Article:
Joshua Gizelt (swashbuckler332) wrote,
Joshua Gizelt
swashbuckler332

  • Mood:
  • Music:

Recovery

I'm really sorry for anybody who happened upon the foul entry from last night. It has since been deleted because it really served no purpose, it was just me venting while pissed in a particularly disgusting way. That is not who I am, and I really need to thank aerolyndt for her "take no shit" attitude which put things into perspective as well as suitboyskin who unwittingly helped me out immensely by having phone problems that I could walk him through, which grounded me by giving me a familiar and workable issue to mull over.

Further apologies to suitboyskin for repaying this kindness by falling asleep last night, although in my own defense it was after the phone situation was stabilized

So, if you did happen to see that, please do me the kindness of ignoring it. Thank you.



One weekend Major Smith, Lieutenant Schaffer and a
beautiful blonde named Mary decided to win World War II.


Where Eagles Dare is a perfect example of what a retard-o-tastic movie from the 60s looks like. Richard Burton outsmarts everybody while Clint Eastwood and Ingrid Pitt plow through thousands of Nazis with various weaponry, explosives and booby traps. The good guys are crack shots while the Nazis can't aim worth a damn, but the witty script, penned by Alistair MacLean and tailored for Burton's talents is full of little mindgames. Despite the length of the film (a whopping 158 minutes with an intermission), director Brian G. Hutton's tongue in cheek direction (he would take High Road To China a little more seriously, but not too much) keeps the story moving, even when all of the double and triple crosses pile up. A highlight of the film is Ron Goodwin's intense score, which has been issued by FSM.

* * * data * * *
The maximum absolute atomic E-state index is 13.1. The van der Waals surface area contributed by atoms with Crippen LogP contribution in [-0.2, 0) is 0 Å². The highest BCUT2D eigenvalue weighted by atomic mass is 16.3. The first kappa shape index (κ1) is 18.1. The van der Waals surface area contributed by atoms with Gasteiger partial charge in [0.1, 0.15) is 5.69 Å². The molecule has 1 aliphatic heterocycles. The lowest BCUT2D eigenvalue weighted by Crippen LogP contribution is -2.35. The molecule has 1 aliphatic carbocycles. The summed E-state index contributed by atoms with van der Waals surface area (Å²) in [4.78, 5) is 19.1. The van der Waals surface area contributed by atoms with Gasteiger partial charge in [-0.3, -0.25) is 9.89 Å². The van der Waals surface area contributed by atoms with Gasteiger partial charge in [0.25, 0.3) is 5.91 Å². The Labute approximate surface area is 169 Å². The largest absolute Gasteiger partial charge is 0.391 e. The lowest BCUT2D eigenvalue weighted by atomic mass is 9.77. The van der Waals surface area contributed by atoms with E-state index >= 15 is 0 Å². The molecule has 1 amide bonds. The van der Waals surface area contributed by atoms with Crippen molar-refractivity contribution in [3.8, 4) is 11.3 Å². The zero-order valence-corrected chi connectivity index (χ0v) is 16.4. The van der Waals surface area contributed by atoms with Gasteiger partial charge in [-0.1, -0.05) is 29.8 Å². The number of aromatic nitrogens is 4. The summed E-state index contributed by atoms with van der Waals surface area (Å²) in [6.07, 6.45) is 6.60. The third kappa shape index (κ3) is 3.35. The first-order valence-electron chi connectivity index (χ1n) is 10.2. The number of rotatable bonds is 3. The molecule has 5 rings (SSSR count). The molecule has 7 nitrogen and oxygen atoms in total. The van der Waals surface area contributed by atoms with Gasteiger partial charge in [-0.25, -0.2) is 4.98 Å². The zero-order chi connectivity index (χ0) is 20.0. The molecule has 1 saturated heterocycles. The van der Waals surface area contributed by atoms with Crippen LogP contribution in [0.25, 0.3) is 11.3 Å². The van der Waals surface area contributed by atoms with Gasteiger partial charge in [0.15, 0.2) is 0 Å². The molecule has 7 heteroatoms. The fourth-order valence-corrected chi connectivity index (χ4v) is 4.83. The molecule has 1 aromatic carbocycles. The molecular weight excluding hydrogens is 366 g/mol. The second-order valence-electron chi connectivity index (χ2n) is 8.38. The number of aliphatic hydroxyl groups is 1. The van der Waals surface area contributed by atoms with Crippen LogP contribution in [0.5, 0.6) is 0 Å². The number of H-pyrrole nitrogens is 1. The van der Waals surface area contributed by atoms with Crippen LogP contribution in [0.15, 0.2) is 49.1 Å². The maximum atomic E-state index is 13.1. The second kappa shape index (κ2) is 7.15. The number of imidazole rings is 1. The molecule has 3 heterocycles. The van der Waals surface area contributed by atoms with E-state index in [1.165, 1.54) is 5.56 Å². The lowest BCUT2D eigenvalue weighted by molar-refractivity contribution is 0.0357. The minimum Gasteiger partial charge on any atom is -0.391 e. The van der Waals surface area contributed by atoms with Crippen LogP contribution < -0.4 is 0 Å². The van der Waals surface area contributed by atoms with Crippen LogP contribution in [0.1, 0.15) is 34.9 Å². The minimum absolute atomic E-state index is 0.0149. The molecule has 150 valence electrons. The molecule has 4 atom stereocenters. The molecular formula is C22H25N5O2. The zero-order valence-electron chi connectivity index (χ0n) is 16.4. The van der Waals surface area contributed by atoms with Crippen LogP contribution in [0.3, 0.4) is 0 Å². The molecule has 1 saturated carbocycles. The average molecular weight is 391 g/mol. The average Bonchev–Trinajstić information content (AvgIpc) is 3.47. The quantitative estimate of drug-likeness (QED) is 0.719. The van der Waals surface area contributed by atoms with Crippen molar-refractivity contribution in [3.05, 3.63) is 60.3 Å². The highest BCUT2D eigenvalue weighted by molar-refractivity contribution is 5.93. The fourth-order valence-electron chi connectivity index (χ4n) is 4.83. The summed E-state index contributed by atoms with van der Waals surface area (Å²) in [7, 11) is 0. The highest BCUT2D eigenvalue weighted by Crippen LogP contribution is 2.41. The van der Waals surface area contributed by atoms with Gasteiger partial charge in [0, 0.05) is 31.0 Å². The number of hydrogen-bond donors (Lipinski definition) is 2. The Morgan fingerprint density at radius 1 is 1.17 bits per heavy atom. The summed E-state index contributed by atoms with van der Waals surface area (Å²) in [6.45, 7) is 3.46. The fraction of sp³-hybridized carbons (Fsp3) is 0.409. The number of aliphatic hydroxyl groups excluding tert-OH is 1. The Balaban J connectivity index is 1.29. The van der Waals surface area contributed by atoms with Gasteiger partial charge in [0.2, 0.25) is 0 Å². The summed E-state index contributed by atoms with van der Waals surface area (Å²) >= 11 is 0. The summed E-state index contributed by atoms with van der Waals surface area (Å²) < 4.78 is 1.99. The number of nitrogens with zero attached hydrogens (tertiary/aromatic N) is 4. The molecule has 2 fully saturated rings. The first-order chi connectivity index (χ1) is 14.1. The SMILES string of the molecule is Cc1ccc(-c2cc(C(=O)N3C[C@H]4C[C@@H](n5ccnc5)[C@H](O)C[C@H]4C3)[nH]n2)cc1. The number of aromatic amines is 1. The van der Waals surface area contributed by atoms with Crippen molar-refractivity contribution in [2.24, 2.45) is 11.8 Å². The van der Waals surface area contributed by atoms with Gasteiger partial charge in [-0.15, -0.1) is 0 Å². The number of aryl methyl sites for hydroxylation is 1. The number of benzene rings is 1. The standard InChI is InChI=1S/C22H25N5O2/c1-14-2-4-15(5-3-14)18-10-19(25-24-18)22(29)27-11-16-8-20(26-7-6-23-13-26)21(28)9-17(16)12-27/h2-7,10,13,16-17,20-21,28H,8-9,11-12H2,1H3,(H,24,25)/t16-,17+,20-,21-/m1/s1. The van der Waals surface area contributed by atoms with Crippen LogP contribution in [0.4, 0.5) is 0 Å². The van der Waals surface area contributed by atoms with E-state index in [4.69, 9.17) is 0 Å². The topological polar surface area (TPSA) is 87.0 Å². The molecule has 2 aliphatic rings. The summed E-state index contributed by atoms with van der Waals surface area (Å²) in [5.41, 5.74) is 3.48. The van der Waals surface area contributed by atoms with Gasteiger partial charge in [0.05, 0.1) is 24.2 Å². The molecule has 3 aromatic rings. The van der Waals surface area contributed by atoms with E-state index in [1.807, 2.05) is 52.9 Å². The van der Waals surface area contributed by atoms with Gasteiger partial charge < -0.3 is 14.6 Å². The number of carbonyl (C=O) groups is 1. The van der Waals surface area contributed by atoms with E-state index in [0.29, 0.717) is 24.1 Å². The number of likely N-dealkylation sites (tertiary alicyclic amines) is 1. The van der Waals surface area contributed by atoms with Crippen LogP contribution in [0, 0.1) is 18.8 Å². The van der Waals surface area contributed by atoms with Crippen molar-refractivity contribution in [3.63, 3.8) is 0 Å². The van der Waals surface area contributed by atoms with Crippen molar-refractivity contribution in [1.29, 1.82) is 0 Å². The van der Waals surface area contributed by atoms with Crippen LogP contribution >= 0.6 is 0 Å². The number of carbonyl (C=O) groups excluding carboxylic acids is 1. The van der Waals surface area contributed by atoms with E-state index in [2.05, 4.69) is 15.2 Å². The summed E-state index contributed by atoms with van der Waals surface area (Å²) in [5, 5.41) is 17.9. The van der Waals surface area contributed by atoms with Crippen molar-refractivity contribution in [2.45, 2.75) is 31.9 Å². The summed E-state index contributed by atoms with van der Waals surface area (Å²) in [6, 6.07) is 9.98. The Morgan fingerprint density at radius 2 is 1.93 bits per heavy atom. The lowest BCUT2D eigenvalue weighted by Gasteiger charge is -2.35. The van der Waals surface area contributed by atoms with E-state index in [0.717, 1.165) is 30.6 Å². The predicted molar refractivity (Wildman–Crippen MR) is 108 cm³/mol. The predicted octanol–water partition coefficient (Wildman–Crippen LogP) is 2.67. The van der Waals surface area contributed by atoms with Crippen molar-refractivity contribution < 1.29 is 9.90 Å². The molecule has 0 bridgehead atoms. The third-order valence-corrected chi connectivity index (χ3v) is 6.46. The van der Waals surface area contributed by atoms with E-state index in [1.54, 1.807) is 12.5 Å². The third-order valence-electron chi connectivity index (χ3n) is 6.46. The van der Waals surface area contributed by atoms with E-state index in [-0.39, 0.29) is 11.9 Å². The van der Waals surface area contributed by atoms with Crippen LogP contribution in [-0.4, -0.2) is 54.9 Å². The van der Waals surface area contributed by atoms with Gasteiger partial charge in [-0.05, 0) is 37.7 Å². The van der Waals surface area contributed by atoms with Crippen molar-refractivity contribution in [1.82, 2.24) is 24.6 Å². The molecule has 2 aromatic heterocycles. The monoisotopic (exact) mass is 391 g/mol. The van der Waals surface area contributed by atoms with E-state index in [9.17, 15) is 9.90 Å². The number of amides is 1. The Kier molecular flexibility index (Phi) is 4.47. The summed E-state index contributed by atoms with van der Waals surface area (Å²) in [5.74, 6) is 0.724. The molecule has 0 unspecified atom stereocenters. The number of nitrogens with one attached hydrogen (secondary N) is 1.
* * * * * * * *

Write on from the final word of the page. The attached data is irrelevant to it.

The original LP was a re-recording, but FSM's release is of the original tracks, and it sounds great. I have to say, however, that at 70 minutes it has a tendency to drag somewhat. I tend to prefer expanded and chronological editions of film scores because they often better reflect the score as a musical work. In this case, however, I think that the album just lasts too long, especially in the first half.

That said, the music is fantastic, featuring a great mounting theme that really comes into its own in the second half of the album when all the violence is taking place. I plan to go through this disc and prepare a shorter version of the score for my Nomad and mp3 CD. Operation Crossbow is paired with this score, but I haven't had the chance to check that one out.

These are actually the first Goodwin scores that I've gotten. For some reason, just haven't come across his work until now. I've been aware of it, but until I saw Where Eagles Dare I didn't actually hear any. I also picked up a Chandos disc of his themes as well. Ballsy stuff.
Tags: cinema, film music, reviews
Subscribe
  • Post a new comment

    Error

    Comments allowed for friends only

    Anonymous comments are disabled in this journal

    default userpic

    Your reply will be screened

    Your IP address will be recorded 

  • 0 comments